The NHL has banned a basic act of solidarity with LGBTQ+ communities, prohibiting teams from using Pride Tape for the 2023-24 season, as first reported by Outsports.
ESPN’s Ryan S. Clark previously reported on Oct. 5 that the NHL sent a memo to all 32 teams clarifying which "special initiatives" they could participate in with Pride Nights falling under this umbrella. The league stated that teams could celebrate whichever initiatives they’d like, as long as it adhered to the dress code.
After seven players opted out of Pride Night initiatives last season, the NHL elected not to wear Pride-centered practice jerseys for the 2023-24 season, with Gary Bettman calling the jerseys “a distraction” from the special interest nights. Other special interest nights such as Military Appreciation Night remain an active part of the league’s calendar.
The makers of pride tape also issued a statement following news of the decision.
"The league has used language in recent days which would prohibit the tape from any proximity to NHL Hockey," it reads in part. "We hope the league — and teams — will again show commitment to this important symbol of combating homophobia. Many of the players themselves have been exceptional advocates for the tape."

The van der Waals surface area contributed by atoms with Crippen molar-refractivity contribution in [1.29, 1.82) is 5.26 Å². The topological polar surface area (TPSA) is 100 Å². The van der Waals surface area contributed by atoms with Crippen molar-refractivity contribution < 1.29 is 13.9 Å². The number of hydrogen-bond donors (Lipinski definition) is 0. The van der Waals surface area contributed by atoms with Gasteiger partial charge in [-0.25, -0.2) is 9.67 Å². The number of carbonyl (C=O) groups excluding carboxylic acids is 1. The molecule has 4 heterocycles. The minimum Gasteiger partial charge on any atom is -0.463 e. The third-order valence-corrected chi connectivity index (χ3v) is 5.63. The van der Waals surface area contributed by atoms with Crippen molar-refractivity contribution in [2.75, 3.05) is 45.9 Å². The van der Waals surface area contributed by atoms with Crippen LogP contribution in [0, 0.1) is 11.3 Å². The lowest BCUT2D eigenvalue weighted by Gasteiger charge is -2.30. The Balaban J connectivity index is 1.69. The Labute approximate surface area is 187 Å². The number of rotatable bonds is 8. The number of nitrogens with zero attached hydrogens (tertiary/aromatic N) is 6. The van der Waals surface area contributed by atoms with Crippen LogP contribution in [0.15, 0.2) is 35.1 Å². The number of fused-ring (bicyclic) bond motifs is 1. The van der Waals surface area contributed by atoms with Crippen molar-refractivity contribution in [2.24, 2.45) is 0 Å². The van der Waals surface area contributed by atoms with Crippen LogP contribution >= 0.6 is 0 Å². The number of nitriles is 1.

Statement from the makers of Pride Tape on the NHL banning players from using it this season, as part of the league's overall ban on "specialty" jerseys. pic.twitter.com/DpOni21oYn
— Greg Wyshynski (@wyshynski) October 10, 2023
Pride Tape has partnered with the NHL and NHLPA in an effort to eradicate homophobia under the NHL’s Hockey Is For Everyone banner — a program that has proven to be widely performative under the supervision of NHL executive vice-president Kim Davis. Using Pride Tape is a small but important act of solidarity with LGBTQ+ communities, allowing NHL players to show their support in a visible way on the ice.
Despite its proclamations, the NHL has repeatedly struggled to back up its words with actions in serving as an ally to queer and trans communities, with this latest effort the most troubling policy the league has installed over the past decade.
There has been a clear reversal in the league office’s thinking from 2019 onwards, ranging from a series of well-intentioned but fruitless initiatives like Hockey Is For Everyone and Pride Tape — a small gesture of solidarity — to outright condemnation and separation from gay, queer and trans communities over the past year under Bettman and Davis’ leadership.